#ScienceSaturday posts share exciting scientific developments and educational resources with the KAND community. Each week, Dr. Dominique Lessard and Dr. Dylan Verden of KIF1A.ORG summarize newly published KIF1A-related research and highlight progress in rare disease research and therapeutic development.

KIF1A-Related Research

End Binding Protein 1 promotes specific motor-cargo association in the cell body prior to axonal delivery of Dense Core Vesicles

A lot of logistics are involved in shipping a product: To arrive at your door it has to be packaged, transported safely along roads, and taken off of the delivery truck at the right time and place.

Of course, none of this works if the package doesn’t get loaded onto the truck in the first place. This is why shipping labels are so important; they tell us that this particular package needs to get on the truck heading south, not north.

It’s the same for the cargo carried by KIF1A: Once KIF1A picks up cargo in the neuron’s cell body, it needs instructions on where to go, and this depends on the type of cargo. In this week’s pre-print* researchers investigated a protein that tells KIF1A to leave the cell body and take cargo down the axon.

This protein is called End binding protein 1 (EB1), and it binds to microtubules and coordinates other proteins – it reads the shipping label on the cargo and helps it get on the right truck.

The researchers found that EB1 binds to KIF1A in neurons: When neurons lack EB1, a certain type of cargo called Dense Core Vesicles become stuck in the cell body because they aren’t shipped along the axon. This is important because the chemicals in Dense Core Vesicles are used to communicate between neurons.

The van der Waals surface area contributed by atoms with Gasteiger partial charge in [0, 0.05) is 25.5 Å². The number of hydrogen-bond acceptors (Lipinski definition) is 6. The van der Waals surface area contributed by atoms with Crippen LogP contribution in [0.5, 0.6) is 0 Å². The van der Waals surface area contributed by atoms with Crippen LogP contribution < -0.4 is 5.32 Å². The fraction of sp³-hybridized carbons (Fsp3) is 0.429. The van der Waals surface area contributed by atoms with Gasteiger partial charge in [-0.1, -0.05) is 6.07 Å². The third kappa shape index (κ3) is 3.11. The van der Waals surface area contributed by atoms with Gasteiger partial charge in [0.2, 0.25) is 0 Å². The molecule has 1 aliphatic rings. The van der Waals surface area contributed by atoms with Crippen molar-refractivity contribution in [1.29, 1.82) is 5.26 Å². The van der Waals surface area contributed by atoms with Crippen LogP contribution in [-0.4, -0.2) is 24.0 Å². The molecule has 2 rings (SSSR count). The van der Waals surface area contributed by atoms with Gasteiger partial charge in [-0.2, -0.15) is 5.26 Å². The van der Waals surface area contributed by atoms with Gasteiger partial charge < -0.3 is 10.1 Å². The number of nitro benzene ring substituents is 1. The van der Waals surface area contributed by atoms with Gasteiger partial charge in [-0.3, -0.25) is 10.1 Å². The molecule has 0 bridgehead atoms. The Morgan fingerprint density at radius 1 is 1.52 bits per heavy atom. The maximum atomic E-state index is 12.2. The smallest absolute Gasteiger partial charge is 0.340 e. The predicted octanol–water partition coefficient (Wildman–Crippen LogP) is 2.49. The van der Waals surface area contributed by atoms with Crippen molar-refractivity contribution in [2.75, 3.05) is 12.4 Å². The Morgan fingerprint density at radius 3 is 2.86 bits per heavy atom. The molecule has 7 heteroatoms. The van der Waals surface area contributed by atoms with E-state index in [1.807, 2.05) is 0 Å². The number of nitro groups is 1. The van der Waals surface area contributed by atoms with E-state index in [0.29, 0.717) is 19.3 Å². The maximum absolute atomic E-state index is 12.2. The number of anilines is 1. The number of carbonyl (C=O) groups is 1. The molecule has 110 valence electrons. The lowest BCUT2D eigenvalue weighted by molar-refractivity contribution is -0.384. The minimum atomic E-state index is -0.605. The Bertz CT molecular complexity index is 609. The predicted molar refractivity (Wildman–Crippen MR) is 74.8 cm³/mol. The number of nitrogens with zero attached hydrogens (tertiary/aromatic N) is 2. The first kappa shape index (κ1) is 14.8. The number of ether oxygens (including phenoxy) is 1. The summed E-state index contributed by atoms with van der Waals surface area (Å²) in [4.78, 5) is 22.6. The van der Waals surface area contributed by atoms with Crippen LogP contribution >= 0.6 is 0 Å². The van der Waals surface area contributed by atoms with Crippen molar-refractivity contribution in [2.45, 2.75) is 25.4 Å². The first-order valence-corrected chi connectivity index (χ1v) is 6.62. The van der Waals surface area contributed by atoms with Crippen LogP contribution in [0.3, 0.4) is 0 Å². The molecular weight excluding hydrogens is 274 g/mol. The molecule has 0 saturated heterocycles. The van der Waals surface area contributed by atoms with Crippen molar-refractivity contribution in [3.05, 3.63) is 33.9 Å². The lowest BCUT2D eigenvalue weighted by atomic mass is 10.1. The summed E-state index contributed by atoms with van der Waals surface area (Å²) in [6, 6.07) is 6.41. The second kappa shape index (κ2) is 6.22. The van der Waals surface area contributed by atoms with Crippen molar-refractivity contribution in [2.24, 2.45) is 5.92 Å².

By knocking out (i.e. removing) specific parts of the EB1 protein, the authors were able to determine that EB1 helps to attach Dense Core Vesicles to KIF1A so they can be shipped.

Because some KIF1A mutations prevent KIF1A from binding to cargo, we’re interested in proteins like EB1 that can regulate KIF1A’s interactions with its cargo. These proteins could be potential drug targets to help KIF1A load up its cargo more effectively.

*What’s a pre-print? Check out this #ScienceSaturday post to learn more

Rare Roundup

Hallmarks of neurodegenerative diseases

KAND is a neurodegenerative disease; so are Alzheimer’s, Parkinson’s, Multiple Sclerosis, and ALS. These diseases all have different symptoms, so what is a neurodegenerative disease?

Neurodegeneration is the loss of nervous system function over time. If this sounds like a broad definition, that’s because it is. While the death of neurons is the most obvious culprit, at a cellular level there are many factors that can cause this degeneration. This is important because strategies for “neuroprotection” and “neural repair” may differ between diseases, or may overlap. That’s why in a recent review, researchers identified hallmarks of neurodegenerative diseases – the cellular mechanisms that cause the nervous system to get worse.

Proposed hallmarks of neurodegeneration. Wilson III et al. Cell 2023

Each hallmark impacts neuronal health, and may require different strategies for treatment. For example, we know KIF1A mutations can cause neuronal network defects that contribute to spasticity and epilepsy, which is why our partners at NeuCyte and Murdoch Children’s Research Institute are hard at work investigating network activity in patient-derived neurons with KIF1A mutations. KIF1A mutations can also cause proteins to clump in axons which can damage neurons over time. But we know less about how other hallmarks like inflammation and energy deficits contribute to neurodegeneration in KAND, and these are areas that can benefit from more research.

By looking at these hallmarks of neurodegenerative diseases in general, we may be able to identify new targets and strategies to slow, prevent, or reverse damage to neurons in KAND, including those that are effective in other neurodegenerative diseases!

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